CBO examines the variation in current and future flood risk across communities with different economic and demographic characteristics.
CBO describes recent trends in carbon dioxide (CO2) emissions in the electric power sector, changes in how electric power is produced and the reasons for those changes, and expectations for future CO2 emissions in that sector.
CBO provides an overview of emissions of carbon dioxide (CO2, the most common greenhouse gas) in the transportation sector, describing the sources of and trends in such emissions and projecting their future path.
CBO describes how imposing a charge for methane emissions generally affects emissions, companies’ costs, and natural gas prices and discusses how the agency analyzes such a charge.
CBO analyzes trends in wildfire activity; considers the effects of wildfires on the federal budget, the environment, people’s health, and the economy; and reviews forest-management practices meant to reduce fire-related disasters.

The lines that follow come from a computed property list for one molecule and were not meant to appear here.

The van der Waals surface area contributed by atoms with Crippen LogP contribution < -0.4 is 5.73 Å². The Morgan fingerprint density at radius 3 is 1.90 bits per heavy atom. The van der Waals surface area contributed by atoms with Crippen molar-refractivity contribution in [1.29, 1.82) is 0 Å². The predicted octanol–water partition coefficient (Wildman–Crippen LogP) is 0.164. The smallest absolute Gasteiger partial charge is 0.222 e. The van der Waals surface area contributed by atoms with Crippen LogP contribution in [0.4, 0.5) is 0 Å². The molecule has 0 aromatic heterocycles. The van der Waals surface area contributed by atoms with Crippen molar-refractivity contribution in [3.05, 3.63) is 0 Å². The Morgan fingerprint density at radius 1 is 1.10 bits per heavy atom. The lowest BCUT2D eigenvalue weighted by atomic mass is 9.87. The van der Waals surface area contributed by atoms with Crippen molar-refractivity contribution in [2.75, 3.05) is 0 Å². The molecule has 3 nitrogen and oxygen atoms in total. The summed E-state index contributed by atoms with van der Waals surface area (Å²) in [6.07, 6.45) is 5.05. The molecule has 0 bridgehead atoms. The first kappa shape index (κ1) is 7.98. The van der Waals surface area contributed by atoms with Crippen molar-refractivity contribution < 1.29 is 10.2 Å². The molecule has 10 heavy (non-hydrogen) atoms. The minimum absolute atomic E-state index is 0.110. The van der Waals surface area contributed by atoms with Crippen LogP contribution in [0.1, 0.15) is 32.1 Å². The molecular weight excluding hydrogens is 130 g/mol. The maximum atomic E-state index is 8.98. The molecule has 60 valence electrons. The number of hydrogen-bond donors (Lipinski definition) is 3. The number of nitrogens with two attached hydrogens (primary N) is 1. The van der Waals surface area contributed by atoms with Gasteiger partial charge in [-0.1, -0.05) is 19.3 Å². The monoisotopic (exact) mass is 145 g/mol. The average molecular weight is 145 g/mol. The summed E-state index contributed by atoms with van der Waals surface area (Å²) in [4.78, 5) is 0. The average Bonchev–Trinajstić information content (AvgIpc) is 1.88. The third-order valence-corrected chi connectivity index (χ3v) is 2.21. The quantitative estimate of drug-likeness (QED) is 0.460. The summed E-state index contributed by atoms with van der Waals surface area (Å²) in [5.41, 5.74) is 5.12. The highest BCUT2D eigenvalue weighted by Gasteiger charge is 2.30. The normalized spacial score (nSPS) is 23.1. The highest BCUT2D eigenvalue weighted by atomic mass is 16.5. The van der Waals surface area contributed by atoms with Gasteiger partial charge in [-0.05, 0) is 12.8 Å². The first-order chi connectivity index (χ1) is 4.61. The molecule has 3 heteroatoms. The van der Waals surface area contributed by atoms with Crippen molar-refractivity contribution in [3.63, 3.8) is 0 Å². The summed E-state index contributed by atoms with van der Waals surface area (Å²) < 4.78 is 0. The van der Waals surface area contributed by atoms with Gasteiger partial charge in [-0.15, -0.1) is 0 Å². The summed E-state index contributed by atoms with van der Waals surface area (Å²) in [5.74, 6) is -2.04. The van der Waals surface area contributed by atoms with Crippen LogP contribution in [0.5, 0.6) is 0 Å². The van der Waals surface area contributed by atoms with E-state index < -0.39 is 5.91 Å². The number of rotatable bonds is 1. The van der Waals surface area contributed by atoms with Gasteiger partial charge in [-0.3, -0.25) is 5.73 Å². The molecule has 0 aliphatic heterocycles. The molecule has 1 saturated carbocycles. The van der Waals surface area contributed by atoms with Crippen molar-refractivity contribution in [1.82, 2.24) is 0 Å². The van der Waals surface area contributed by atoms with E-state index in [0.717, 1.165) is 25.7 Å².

- Working PaperHow Carbon Dioxide Emissions Would Respond to a Tax or Allowance Price: An Update: Working Paper 2021-16
CBO describes its recent update of parameters that characterize the relationship between emissions of carbon dioxide and changes in the price of those emissions.
- Working PaperDistributional Effects of Reducing Carbon Dioxide Emissions With a Carbon Tax: Working Paper 2021-11
This paper describes CBO’s method for measuring the distributional effects of a tax on carbon emissions and the agency’s rationale for choosing that method, while also comparing it with CBO’s prior method and methods used by other researchers.
CBO outlines the main channels by which climate change and policies intended to mitigate or adapt to it affect the federal budget. Climate change increases budget deficits; investments in mitigation or adaptation could reduce those costs.
- Working Paper
This paper describes how CBO constructed its projection of the effect of climate change on U.S. output, how the projected effect should be interpreted, limitations of the analysis, and the central climate-change scenario that CBO used.
Expected annual economic losses from most types of damage caused by hurricane winds and storm-related flooding total $54 billion—$34 billion in losses to households, $9 billion to commercial businesses, and $12 billion to the public sector.